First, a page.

SoftBank announces plan to sell assets worth Dh149bn

Japanese conglomerate is looking to use proceeds of sales to cut debt and buy back shares

FILE PHOTO: People walk behind the logo of SoftBank Corp in Tokyo December 18, 2014.  REUTERS/Toru Hanai/File Photo
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SoftBank Group said on Monday it is selling or monetising up to ¥4.5 trillion (Dh149bn) in assets to buyback up to ¥2tn of its shares and reduce debt, sending its stock soaring to the biggest daily gain in nearly 12 years.

The share buyback will be in addition to the ¥500bn buyback the Japanese technology conglomerate announced earlier this month. It is also bigger than the $20bn (Dh73.5bn) of share repurchases that were being sought by activist hedge fund Elliott Management. The move could lead to Softbank retiring 45 per cent of its shares.

The asset sales are being planned during a financial squeeze on SoftBank and its $100bn Vision Fund, which has recorded two consecutive quarters of losses as its tech bets fall short with global economic growth sputtering due to the coronavirus pandemic.

SoftBank's share price extended early gains on Monday, closing up almost 19 per cent following the announcement of the asset sales, which will be executed over the next four quarters.

SoftBank did not specify which of its assets would be sold.

SoftBank's share price has been hammered by investor scepticism over the outlook for chief executive Masayoshi Son's bets on start-ups such as WeWork and Uber.

Its plans to fund the initial ¥500bn buyback with debt was received negatively by analysts and investors who were concerned by Mr Son's willingness to leverage the company.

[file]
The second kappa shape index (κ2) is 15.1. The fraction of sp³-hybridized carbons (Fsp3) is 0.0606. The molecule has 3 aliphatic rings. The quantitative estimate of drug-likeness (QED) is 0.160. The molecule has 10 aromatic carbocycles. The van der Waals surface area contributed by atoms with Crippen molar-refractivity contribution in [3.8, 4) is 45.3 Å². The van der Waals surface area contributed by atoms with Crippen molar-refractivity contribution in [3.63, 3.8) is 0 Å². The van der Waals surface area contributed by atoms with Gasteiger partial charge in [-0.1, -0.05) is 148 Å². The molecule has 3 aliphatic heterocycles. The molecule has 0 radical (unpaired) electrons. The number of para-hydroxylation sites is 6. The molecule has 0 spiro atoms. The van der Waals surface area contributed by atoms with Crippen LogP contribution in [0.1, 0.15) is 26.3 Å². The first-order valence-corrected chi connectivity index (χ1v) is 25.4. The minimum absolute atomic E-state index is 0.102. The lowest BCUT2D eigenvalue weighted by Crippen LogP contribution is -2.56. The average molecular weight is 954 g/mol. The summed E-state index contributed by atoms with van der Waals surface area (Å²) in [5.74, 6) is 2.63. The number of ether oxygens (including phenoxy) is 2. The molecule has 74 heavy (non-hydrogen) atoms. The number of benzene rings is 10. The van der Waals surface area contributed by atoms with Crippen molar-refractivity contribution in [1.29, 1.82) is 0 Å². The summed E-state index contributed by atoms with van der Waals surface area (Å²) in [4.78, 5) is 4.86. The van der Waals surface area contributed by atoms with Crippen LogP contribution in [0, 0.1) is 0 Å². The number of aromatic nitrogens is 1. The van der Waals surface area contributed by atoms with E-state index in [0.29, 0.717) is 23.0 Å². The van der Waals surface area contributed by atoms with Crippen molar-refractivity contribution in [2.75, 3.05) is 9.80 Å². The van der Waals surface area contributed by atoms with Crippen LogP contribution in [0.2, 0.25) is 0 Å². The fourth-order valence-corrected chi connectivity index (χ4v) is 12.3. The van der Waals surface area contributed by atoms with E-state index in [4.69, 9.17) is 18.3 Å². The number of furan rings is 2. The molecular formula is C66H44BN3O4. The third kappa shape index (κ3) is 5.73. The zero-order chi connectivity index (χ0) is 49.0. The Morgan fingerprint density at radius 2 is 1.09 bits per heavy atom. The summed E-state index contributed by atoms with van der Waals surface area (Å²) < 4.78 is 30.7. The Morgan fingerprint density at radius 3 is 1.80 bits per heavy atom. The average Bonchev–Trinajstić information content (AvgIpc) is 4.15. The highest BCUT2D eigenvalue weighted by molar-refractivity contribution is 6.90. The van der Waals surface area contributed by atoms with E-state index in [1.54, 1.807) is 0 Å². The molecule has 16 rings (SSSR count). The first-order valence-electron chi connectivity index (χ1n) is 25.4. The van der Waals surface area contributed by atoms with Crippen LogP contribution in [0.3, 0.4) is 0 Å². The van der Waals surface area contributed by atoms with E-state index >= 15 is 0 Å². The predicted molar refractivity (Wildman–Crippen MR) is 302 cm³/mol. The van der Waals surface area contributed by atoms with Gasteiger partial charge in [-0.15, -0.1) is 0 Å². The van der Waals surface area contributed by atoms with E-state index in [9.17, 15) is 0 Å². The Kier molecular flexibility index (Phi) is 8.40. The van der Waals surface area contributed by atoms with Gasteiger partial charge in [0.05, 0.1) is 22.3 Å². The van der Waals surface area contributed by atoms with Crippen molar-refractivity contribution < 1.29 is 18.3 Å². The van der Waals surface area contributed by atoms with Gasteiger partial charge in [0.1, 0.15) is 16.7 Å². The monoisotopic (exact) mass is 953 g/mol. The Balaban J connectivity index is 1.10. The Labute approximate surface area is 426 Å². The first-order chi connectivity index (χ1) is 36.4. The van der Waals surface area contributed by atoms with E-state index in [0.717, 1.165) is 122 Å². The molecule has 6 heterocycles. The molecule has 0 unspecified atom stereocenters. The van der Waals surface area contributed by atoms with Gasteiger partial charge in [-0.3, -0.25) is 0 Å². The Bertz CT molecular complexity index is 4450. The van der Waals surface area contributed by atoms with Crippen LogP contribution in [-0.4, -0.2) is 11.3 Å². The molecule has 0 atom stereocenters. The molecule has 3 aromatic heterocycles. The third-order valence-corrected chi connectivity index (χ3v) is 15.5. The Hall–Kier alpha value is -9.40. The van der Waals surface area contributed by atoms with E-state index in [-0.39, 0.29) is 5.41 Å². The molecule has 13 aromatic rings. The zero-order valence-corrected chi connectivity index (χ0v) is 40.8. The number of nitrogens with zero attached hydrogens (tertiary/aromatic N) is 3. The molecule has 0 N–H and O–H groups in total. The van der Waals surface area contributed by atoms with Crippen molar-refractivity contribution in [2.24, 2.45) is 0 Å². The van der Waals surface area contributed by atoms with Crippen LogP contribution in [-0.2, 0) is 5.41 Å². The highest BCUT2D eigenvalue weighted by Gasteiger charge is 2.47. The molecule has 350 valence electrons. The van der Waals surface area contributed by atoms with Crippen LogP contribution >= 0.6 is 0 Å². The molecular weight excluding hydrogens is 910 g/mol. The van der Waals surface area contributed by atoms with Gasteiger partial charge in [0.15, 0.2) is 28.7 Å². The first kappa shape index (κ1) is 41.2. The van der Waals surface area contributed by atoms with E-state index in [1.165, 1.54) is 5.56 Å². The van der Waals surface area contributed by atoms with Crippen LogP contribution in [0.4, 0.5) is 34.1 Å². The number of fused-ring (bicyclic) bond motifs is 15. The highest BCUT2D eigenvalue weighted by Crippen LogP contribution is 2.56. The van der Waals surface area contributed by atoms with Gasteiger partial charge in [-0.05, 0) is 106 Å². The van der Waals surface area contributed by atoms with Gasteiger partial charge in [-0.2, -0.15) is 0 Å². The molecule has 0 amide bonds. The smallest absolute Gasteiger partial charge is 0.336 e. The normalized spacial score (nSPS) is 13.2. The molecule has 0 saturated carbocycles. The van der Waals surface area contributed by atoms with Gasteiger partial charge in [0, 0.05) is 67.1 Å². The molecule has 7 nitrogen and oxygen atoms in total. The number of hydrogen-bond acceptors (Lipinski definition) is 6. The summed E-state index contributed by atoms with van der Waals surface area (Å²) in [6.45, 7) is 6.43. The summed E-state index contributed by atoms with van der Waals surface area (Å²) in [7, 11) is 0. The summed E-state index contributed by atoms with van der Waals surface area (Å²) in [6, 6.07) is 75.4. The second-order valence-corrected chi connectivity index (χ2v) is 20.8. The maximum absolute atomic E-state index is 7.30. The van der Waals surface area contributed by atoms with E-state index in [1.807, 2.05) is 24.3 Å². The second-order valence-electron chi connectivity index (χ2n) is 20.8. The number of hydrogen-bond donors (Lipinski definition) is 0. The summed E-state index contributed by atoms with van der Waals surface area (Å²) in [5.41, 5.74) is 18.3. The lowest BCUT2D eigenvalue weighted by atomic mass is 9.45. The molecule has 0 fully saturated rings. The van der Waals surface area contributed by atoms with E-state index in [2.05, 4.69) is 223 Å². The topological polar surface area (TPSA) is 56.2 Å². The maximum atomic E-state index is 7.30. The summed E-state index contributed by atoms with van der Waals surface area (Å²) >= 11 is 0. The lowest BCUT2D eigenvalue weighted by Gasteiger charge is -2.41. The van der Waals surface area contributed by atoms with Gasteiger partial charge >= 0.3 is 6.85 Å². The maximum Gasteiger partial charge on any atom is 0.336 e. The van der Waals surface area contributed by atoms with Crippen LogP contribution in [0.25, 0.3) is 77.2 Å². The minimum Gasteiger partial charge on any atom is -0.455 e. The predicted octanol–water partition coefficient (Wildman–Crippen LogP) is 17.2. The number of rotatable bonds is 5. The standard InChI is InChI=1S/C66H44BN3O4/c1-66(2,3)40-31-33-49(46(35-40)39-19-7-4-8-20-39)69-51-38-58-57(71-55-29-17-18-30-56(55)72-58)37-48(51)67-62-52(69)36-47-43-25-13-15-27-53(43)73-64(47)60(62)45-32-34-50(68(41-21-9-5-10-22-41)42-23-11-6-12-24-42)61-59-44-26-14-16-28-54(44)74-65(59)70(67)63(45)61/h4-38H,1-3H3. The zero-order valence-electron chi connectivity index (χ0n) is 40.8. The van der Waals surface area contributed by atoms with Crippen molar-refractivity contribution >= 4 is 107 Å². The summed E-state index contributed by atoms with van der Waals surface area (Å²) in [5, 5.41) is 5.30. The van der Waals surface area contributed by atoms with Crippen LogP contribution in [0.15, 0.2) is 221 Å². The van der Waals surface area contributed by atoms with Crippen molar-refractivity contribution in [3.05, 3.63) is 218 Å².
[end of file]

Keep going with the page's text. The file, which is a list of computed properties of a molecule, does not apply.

Beyond the share buyback, proceeds will be used for repaying debt, repurchasing bonds and boosting cash reserves, reflecting Mr Son's "firm and unwavering confidence" in the business, Softbank said.

Given the fragile markets, SoftBank may look to monetise its stakes in the merged Sprint and T-Mobile US telecoms company or Chinese e-commerce giant Alibaba, Redex Holdings analyst Kirk Boodry said.

Mr Son previously offloaded part of the stake in Alibaba, of which SoftBank currently owns 25 per cent, in a complicated transaction ahead of the 2016 purchase of chip designer Arm.

The asset sales come as SoftBank's conglomerate discount, or the difference between its market capitalisation and the value of its assets, last week grew to a record 73 per cent.

"That is a wake-up call that investors are really worried," Mr Boodry said, overriding Mr Son's previous reticence to sell down his portfolio.

High on the list of pressing problems is a fight brewing over a major soured bet on co-working start-up WeWork, as SoftBank considers pulling out of a $3bn bid to buy additional shares.